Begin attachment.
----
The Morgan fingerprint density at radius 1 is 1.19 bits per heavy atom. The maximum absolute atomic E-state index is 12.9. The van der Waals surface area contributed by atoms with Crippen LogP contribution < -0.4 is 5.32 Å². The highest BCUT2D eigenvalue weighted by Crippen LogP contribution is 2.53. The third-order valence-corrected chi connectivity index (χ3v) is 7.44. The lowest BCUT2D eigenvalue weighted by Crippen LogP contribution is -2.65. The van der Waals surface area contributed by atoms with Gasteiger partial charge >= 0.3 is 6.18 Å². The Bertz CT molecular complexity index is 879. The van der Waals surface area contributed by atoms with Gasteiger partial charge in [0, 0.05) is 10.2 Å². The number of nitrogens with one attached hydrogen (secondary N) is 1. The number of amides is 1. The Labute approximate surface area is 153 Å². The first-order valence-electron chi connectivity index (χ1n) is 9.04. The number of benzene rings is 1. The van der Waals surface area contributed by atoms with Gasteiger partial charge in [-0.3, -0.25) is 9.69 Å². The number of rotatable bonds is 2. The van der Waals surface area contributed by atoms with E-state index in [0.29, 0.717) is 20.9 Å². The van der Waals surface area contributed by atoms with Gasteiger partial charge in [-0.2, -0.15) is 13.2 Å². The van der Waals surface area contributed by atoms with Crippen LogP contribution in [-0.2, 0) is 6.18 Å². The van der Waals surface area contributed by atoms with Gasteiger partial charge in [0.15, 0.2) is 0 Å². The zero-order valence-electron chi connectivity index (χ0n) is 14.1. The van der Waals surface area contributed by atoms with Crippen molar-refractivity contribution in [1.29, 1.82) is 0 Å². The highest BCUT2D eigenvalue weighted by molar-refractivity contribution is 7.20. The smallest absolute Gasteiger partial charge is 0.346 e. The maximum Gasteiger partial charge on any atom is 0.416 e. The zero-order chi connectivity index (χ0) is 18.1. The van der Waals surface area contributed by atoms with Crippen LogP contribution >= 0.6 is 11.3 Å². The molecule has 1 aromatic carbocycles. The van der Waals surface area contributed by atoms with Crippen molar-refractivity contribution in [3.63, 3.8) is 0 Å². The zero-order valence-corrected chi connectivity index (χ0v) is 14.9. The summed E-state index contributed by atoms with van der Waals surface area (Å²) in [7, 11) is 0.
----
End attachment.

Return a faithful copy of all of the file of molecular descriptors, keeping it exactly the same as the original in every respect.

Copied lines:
The Morgan fingerprint density at radius 1 is 1.19 bits per heavy atom. The maximum absolute atomic E-state index is 12.9. The van der Waals surface area contributed by atoms with Crippen LogP contribution < -0.4 is 5.32 Å². The highest BCUT2D eigenvalue weighted by Crippen LogP contribution is 2.53. The third-order valence-corrected chi connectivity index (χ3v) is 7.44. The lowest BCUT2D eigenvalue weighted by Crippen LogP contribution is -2.65. The van der Waals surface area contributed by atoms with Gasteiger partial charge >= 0.3 is 6.18 Å². The Bertz CT molecular complexity index is 879. The van der Waals surface area contributed by atoms with Gasteiger partial charge in [0, 0.05) is 10.2 Å². The number of nitrogens with one attached hydrogen (secondary N) is 1. The number of amides is 1. The Labute approximate surface area is 153 Å². The first-order valence-electron chi connectivity index (χ1n) is 9.04. The number of benzene rings is 1. The van der Waals surface area contributed by atoms with Gasteiger partial charge in [-0.3, -0.25) is 9.69 Å². The number of rotatable bonds is 2. The van der Waals surface area contributed by atoms with E-state index in [0.29, 0.717) is 20.9 Å². The van der Waals surface area contributed by atoms with Gasteiger partial charge in [-0.2, -0.15) is 13.2 Å². The van der Waals surface area contributed by atoms with Crippen LogP contribution in [-0.2, 0) is 6.18 Å². The van der Waals surface area contributed by atoms with Gasteiger partial charge in [0.15, 0.2) is 0 Å². The zero-order valence-electron chi connectivity index (χ0n) is 14.1. The van der Waals surface area contributed by atoms with Crippen molar-refractivity contribution in [1.29, 1.82) is 0 Å². The highest BCUT2D eigenvalue weighted by molar-refractivity contribution is 7.20. The smallest absolute Gasteiger partial charge is 0.346 e. The maximum Gasteiger partial charge on any atom is 0.416 e. The zero-order chi connectivity index (χ0) is 18.1. The van der Waals surface area contributed by atoms with Crippen LogP contribution >= 0.6 is 11.3 Å². The molecule has 1 aromatic carbocycles. The van der Waals surface area contributed by atoms with Crippen molar-refractivity contribution in [3.63, 3.8) is 0 Å². The zero-order valence-corrected chi connectivity index (χ0v) is 14.9. The summed E-state index contributed by atoms with van der Waals surface area (Å²) in [7, 11) is 0.